Particulate matter, or particle pollution, is the mixture of solid particles in the air. While some particulate matter is large enough to be seen by the human eye (dust, dirt, sand, and smoke) other particles are so small, they can only be seen with the aid of a microscope. Particulate matter can be emitted directly from a source, such as a construction site or beach, but oftentimes is the result of a complex chemical reaction from pollutants emitted from burning fuels.
Prolonged exposure to particulate matter can lead to a variety of health issues, including heart attacks, irregular heartbeats, aggravated asthma, and increased respiratory symptoms. Those with preexisting respiratory diseases, such as asthma, are at a greater risk for experiencing adverse effects from particulate matter. To determine the level of exposure to this pollutant, the Air Quality Index (AQI) is a good indicator of pollution levels in the air.
11. Secondhand Smoke/Environmental Tobacco Smoke
Secondhand smoke, also known as environmental tobacco smoke (ETS) is a mixture of the smoke released by the burning of tobacco products, such as cigarettes and cigars. Exposure to secondhand smoke is often referred to as passive smoking. It is classified by the EPA as a Group A carcinogen and contains more than 7,000 substances. Secondhand smoke can cause heart disease, stroke, lung cancer, asthma attacks, and other lung conditions.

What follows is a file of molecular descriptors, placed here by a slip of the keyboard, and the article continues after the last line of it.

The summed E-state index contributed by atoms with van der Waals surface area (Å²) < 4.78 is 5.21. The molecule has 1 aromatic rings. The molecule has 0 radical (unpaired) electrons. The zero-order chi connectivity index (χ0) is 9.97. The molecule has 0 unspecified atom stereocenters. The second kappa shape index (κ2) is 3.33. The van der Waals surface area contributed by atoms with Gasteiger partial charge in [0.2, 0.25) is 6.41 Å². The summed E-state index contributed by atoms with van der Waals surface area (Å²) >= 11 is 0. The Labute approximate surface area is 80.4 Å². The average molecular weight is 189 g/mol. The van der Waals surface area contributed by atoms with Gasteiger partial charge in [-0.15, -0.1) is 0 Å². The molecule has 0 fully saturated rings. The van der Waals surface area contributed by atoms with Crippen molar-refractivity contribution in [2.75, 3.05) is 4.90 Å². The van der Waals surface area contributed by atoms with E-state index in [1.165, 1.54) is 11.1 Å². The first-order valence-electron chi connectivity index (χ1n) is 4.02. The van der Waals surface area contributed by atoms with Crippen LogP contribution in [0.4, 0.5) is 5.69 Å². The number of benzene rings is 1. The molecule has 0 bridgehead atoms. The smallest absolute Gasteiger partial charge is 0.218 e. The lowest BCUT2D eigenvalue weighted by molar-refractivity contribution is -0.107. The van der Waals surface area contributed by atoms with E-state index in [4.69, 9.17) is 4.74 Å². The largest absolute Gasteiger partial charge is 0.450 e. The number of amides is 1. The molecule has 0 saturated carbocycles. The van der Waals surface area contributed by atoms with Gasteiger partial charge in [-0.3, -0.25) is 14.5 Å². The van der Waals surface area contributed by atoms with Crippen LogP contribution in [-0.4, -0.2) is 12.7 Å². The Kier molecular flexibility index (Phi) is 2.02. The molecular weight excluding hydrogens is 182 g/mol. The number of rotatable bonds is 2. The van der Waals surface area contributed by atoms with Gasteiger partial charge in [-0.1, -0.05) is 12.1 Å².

12. Volatile Organic Compounds (VOCs)
Volatile organic compounds (VOCs) are gases emitted from certain solids or liquids. They can be a result of many common household products including paints, wood preservatives, aerosol sprays, cleansers and disinfectants, moth repellants, air fresheners, stored fuels, dry-cleaned clothing, and pesticides. VOCs include a variety of chemicals that can have short term and long term effects. Health effects may include eye, nose, and throat irritation, headaches, and damage to the liver, kidney, and central nervous system.
13. Wood Smoke
Smoke is a complex mixture of gases and fine microscopic particles (particulate matter) produced when wood and other organic matter burn. The biggest health threat from wood smoke comes from the particulate matter in the smoke, discussed above. Many still use wood stoves for warmth and cooking. While they provide the necessary benefits of food and warmth, they can release harmful smoke if not ventilated properly. Changing out old wood stoves with newer, cleaner technology can help reduce health risks from wood smoke.